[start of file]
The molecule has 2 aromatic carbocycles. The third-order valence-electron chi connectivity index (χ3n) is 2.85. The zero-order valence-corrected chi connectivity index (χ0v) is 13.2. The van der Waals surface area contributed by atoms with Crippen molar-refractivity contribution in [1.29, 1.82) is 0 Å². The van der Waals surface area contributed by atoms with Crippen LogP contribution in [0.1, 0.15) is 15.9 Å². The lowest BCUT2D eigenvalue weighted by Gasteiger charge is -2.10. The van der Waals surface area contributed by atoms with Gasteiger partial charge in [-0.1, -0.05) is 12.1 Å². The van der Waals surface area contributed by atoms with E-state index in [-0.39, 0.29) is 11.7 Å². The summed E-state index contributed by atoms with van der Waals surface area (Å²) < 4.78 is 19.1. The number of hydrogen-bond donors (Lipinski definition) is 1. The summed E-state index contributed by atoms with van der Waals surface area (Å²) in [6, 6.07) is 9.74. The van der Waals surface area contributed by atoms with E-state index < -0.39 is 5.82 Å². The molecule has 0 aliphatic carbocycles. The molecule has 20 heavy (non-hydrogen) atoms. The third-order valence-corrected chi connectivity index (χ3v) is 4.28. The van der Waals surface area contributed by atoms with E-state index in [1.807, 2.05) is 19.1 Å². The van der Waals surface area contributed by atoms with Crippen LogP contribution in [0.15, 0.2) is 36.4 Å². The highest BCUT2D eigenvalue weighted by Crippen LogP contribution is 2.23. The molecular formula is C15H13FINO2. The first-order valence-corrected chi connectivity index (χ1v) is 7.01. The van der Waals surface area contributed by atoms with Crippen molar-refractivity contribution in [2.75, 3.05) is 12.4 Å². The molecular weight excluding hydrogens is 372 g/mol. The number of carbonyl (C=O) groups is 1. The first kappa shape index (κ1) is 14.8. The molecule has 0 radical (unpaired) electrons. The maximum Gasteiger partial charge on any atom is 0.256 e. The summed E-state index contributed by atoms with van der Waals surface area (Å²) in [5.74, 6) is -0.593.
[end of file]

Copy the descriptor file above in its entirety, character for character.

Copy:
The molecule has 2 aromatic carbocycles. The third-order valence-electron chi connectivity index (χ3n) is 2.85. The zero-order valence-corrected chi connectivity index (χ0v) is 13.2. The van der Waals surface area contributed by atoms with Crippen molar-refractivity contribution in [1.29, 1.82) is 0 Å². The van der Waals surface area contributed by atoms with Crippen LogP contribution in [0.1, 0.15) is 15.9 Å². The lowest BCUT2D eigenvalue weighted by Gasteiger charge is -2.10. The van der Waals surface area contributed by atoms with Gasteiger partial charge in [-0.1, -0.05) is 12.1 Å². The van der Waals surface area contributed by atoms with E-state index in [-0.39, 0.29) is 11.7 Å². The summed E-state index contributed by atoms with van der Waals surface area (Å²) < 4.78 is 19.1. The number of hydrogen-bond donors (Lipinski definition) is 1. The summed E-state index contributed by atoms with van der Waals surface area (Å²) in [6, 6.07) is 9.74. The van der Waals surface area contributed by atoms with E-state index < -0.39 is 5.82 Å². The molecule has 0 aliphatic carbocycles. The molecule has 20 heavy (non-hydrogen) atoms. The third-order valence-corrected chi connectivity index (χ3v) is 4.28. The van der Waals surface area contributed by atoms with E-state index in [1.807, 2.05) is 19.1 Å². The van der Waals surface area contributed by atoms with Crippen LogP contribution in [0.15, 0.2) is 36.4 Å². The highest BCUT2D eigenvalue weighted by Crippen LogP contribution is 2.23. The molecular formula is C15H13FINO2. The first-order valence-corrected chi connectivity index (χ1v) is 7.01. The van der Waals surface area contributed by atoms with Crippen molar-refractivity contribution in [2.75, 3.05) is 12.4 Å². The molecular weight excluding hydrogens is 372 g/mol. The number of carbonyl (C=O) groups is 1. The first kappa shape index (κ1) is 14.8. The molecule has 0 radical (unpaired) electrons. The maximum Gasteiger partial charge on any atom is 0.256 e. The summed E-state index contributed by atoms with van der Waals surface area (Å²) in [5.74, 6) is -0.593.